As we are changing our business model and putting more emphasis on deliverable-based, consulting engagements, I am frequently asked the question by prospects and clients, “Do You Have a Bench?”

This is a tricky question to answer. It’s not a hard question but one that requires some insight on how organizations like UDig work. From the client perspective, the bench question comes from a desire to better understand how quickly our team can ramp up to meet future business demands. They want to know what our mix of consultants looks like and do we have the expertise to deliver time sensitive, business critical projects.

It is an appropriate question and a challenge for any organization like ours. A bench isn’t about having consultants sitting around and waiting for their next assignment. A bench is about building a team of consultants that can mobilize quickly with the appropriate skill sets and experience to attack customer problems. The bench consists of team members that are finishing client engagements, working on internal projects for the company, recently recruited team members, and team members that are sharpening their skills by training on new technologies or processes.

From a business perspective, it is costly to maintain a bench. In our business, all non-billable hours increase our operating expense. At the same time, we can’t build new practice areas and technical skills without training and learning the latest technology trends. The concept of 120% time that Google and Yahoo implement and many other Silicon Valley firms utilize is hard to implement in the consulting industry. Asking consultants to work on side projects after spending 40 to 50 hours on a client engagement doesn’t work. Having balance in your life and disconnecting from work is as important as training and client work. Many of our best solutions and insight into client problems come after a period in which we remove ourselves from the problem.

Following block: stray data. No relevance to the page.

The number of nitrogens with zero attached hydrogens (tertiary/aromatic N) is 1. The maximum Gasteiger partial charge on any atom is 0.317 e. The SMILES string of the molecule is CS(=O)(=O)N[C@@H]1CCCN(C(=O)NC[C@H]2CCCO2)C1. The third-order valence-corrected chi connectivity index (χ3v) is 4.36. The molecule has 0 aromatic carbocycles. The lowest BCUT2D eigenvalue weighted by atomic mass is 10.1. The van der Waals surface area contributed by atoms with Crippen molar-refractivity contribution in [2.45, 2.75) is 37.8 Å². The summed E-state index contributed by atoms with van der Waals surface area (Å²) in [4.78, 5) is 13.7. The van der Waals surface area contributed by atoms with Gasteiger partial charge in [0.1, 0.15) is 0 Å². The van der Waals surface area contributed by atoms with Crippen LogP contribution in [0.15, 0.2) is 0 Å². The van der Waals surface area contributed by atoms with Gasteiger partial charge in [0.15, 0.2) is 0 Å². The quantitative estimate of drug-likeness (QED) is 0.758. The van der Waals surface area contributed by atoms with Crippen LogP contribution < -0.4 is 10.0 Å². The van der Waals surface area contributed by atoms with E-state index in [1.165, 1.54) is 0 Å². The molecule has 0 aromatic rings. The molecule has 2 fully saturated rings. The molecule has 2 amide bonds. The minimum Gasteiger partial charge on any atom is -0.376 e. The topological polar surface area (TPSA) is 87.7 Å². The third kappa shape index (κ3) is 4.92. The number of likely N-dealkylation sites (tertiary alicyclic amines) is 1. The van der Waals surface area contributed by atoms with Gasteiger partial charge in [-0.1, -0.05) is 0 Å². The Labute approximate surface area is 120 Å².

A strong bench with diverse skill sets is paramount to a consulting organization’s success. How you structure that bench, provide people the opportunity to learn new things, and take breaks from client engagements are also very important. I left my last consulting company in the late 90’s because I didn’t have that flexibility. I was very profitable on a client engagement that was tied to older, uninteresting technology that I knew very well. I wanted a chance to grow but there wasn’t an opportunity for me to retool. Ultimately the client ended up offering me a position in a new area they were creating. That gave me the opportunity and exposure to grow my skills in technical strategy that I still utilize today.

We believe we can differentiate from our competition and attract high quality consultants with the approach that one size doesn’t fit all.  By offering a range of engagement models – including consulting, off-site delivery and traditional staffing, we can offer consultants challenging work in the model that works best for them while providing clients with top talent.

So yes, we have a bench. The bench is a critical component to delivering for our clients, growing our consultants and having an organization with a fun and balanced culture.  We are currently seeking consultants for our growing practice.  If you are interested in helping to build an organization where your technical expertise is valued, you are engaged on exciting and challenging projects and work in a fun, supportive environment, please get in touch!Andy Frank

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